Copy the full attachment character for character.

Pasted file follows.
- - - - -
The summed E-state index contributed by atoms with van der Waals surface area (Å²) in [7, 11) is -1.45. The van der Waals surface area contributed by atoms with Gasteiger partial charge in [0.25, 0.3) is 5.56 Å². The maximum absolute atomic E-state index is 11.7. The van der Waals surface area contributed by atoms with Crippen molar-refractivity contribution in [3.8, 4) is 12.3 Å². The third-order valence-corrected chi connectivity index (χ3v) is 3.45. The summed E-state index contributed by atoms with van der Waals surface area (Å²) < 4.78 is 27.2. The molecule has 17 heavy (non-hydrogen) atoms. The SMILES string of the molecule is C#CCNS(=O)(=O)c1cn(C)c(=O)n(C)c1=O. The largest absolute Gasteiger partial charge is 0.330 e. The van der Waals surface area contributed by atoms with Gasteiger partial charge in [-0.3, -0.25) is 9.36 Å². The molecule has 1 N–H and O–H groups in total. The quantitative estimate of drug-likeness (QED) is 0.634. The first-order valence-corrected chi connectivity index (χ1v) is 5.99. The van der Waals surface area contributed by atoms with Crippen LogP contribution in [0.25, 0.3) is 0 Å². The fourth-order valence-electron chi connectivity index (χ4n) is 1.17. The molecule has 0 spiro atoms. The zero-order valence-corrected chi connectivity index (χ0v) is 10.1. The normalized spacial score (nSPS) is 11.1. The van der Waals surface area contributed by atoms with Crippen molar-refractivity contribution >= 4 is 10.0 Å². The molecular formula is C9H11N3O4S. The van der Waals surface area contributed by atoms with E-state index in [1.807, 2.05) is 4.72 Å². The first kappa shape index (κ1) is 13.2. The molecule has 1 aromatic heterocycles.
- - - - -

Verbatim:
The summed E-state index contributed by atoms with van der Waals surface area (Å²) in [7, 11) is -1.45. The van der Waals surface area contributed by atoms with Gasteiger partial charge in [0.25, 0.3) is 5.56 Å². The maximum absolute atomic E-state index is 11.7. The van der Waals surface area contributed by atoms with Crippen molar-refractivity contribution in [3.8, 4) is 12.3 Å². The third-order valence-corrected chi connectivity index (χ3v) is 3.45. The summed E-state index contributed by atoms with van der Waals surface area (Å²) < 4.78 is 27.2. The molecule has 17 heavy (non-hydrogen) atoms. The SMILES string of the molecule is C#CCNS(=O)(=O)c1cn(C)c(=O)n(C)c1=O. The largest absolute Gasteiger partial charge is 0.330 e. The van der Waals surface area contributed by atoms with Gasteiger partial charge in [-0.3, -0.25) is 9.36 Å². The molecule has 1 N–H and O–H groups in total. The quantitative estimate of drug-likeness (QED) is 0.634. The first-order valence-corrected chi connectivity index (χ1v) is 5.99. The van der Waals surface area contributed by atoms with Crippen LogP contribution in [0.25, 0.3) is 0 Å². The fourth-order valence-electron chi connectivity index (χ4n) is 1.17. The molecule has 0 spiro atoms. The zero-order valence-corrected chi connectivity index (χ0v) is 10.1. The normalized spacial score (nSPS) is 11.1. The van der Waals surface area contributed by atoms with Crippen molar-refractivity contribution >= 4 is 10.0 Å². The molecular formula is C9H11N3O4S. The van der Waals surface area contributed by atoms with E-state index in [1.807, 2.05) is 4.72 Å². The first kappa shape index (κ1) is 13.2. The molecule has 1 aromatic heterocycles.